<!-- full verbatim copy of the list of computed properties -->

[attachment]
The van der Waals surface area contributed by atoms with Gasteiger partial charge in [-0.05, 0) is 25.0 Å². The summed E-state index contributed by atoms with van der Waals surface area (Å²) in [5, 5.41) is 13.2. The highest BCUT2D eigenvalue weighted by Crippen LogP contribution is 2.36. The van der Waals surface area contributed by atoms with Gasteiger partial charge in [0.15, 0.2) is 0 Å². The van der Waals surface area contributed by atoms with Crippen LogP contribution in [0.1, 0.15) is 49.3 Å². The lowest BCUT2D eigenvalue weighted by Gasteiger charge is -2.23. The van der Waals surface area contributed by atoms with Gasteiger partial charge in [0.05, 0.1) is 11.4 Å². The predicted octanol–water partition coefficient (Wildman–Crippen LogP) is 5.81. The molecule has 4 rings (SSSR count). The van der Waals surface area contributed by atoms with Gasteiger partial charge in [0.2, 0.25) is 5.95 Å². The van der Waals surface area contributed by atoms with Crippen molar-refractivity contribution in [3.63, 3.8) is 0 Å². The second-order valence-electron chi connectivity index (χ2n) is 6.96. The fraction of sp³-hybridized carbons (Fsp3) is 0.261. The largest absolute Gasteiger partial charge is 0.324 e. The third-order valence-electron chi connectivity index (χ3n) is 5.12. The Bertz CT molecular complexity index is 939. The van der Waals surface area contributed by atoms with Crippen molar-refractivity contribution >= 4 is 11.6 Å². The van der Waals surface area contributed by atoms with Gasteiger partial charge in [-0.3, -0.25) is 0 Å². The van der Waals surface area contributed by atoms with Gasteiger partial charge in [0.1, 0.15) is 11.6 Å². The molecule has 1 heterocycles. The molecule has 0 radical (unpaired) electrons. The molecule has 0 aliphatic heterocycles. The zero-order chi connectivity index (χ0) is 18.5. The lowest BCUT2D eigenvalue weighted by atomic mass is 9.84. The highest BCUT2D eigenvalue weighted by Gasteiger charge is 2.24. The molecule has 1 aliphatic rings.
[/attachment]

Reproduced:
The van der Waals surface area contributed by atoms with Gasteiger partial charge in [-0.05, 0) is 25.0 Å². The summed E-state index contributed by atoms with van der Waals surface area (Å²) in [5, 5.41) is 13.2. The highest BCUT2D eigenvalue weighted by Crippen LogP contribution is 2.36. The van der Waals surface area contributed by atoms with Gasteiger partial charge in [0.15, 0.2) is 0 Å². The van der Waals surface area contributed by atoms with Crippen LogP contribution in [0.1, 0.15) is 49.3 Å². The lowest BCUT2D eigenvalue weighted by Gasteiger charge is -2.23. The van der Waals surface area contributed by atoms with Gasteiger partial charge in [0.05, 0.1) is 11.4 Å². The predicted octanol–water partition coefficient (Wildman–Crippen LogP) is 5.81. The molecule has 4 rings (SSSR count). The van der Waals surface area contributed by atoms with Gasteiger partial charge in [0.2, 0.25) is 5.95 Å². The van der Waals surface area contributed by atoms with Crippen molar-refractivity contribution in [3.63, 3.8) is 0 Å². The second-order valence-electron chi connectivity index (χ2n) is 6.96. The fraction of sp³-hybridized carbons (Fsp3) is 0.261. The largest absolute Gasteiger partial charge is 0.324 e. The third-order valence-electron chi connectivity index (χ3n) is 5.12. The Bertz CT molecular complexity index is 939. The van der Waals surface area contributed by atoms with Crippen molar-refractivity contribution >= 4 is 11.6 Å². The van der Waals surface area contributed by atoms with Gasteiger partial charge in [-0.3, -0.25) is 0 Å². The van der Waals surface area contributed by atoms with Gasteiger partial charge in [0.1, 0.15) is 11.6 Å². The molecule has 1 heterocycles. The molecule has 0 radical (unpaired) electrons. The molecule has 0 aliphatic heterocycles. The zero-order chi connectivity index (χ0) is 18.5. The lowest BCUT2D eigenvalue weighted by atomic mass is 9.84. The highest BCUT2D eigenvalue weighted by Gasteiger charge is 2.24. The molecule has 1 aliphatic rings.